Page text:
There’s a big difference between a guide on lunging a horse and one that teaches you how to train a horse to be lunged – this guide falls into the former of the two categories. So, assuming the necessary training has already been carried out, here’s a simple overview of the lunging process:
Lunging a Horse
You’ll need a lunging cavesson in most instances to lunge your horse, though in many cases a horse may have been trained to lunge without a cavesson. Your horse should be guided to the arena or the ring in which the lunging will take place.
If you’re intending to work in a leftward direction, the lunge line should be held in your left hand, leaving your right hand free to use the lunge whip. You now need to form a triangle, with your arms forming two of the sides and the side of your horse the other. Of course, if planning to travel to the right the whole thing should be reversed.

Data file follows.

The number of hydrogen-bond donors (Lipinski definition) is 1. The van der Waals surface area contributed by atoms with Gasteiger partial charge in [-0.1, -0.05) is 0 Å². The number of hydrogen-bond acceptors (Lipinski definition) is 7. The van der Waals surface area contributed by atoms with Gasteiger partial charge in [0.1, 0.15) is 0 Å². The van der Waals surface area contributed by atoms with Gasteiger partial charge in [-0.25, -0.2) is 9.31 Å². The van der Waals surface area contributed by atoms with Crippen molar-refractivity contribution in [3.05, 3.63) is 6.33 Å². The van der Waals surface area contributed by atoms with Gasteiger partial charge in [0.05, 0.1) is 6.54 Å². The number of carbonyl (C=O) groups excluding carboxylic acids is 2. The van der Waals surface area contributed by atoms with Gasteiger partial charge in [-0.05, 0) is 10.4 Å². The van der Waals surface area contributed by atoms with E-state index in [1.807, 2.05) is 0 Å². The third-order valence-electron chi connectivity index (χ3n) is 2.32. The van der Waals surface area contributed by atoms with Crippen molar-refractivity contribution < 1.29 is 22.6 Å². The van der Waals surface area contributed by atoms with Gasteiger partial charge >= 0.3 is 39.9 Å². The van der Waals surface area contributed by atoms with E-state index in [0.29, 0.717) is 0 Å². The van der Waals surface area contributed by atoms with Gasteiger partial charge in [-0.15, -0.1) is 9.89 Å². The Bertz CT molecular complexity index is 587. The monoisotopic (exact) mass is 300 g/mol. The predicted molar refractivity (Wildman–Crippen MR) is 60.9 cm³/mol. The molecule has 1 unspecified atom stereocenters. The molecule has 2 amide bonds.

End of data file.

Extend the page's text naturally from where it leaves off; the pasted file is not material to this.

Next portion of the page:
Stand in a relaxed position with slight bends to both arms. It’s now time to give your horse the ‘walk’ command, for which it’s of the utmost importance to use the same inflection and tone every time. When asking your horse to walk or trot it’s better to use short and sharp commands, switching to a more drawn out command when asking the horse to stop.
Make sure the lunging line is lifted slightly off the ground and continue to turn in a circle as your horse walks around you. It may be necessary to walk a very slight circle, but generally you should be the center of the circle and therefore move only in a rotatory fashion. As such, there’s a chance you may end up a little dizzy when first practicing!
Direction Changes and Stopping
As your horse gets used to the idea of lunging, you’ll be able to try coming to a stop and changing the direction of the exercise. This can be done by using your halt command to get the horse to stop, after which you should ask it to turn, swap your hands as already mentioned above and set off again in the opposite direction. This can be a little disorientating for both of you at first, but does get much easier with time.
· You can try varying the length of rope you use as you go along, in accordance with the size of the enclosure
· A round pen is always best to start out with as it encourages the horse to naturally walk in a circle
· If your horse tends to move rather fast, you’ll need to lunge in a large circle as he won’t be able to run fast in a small circle.
Steps to lunging your horse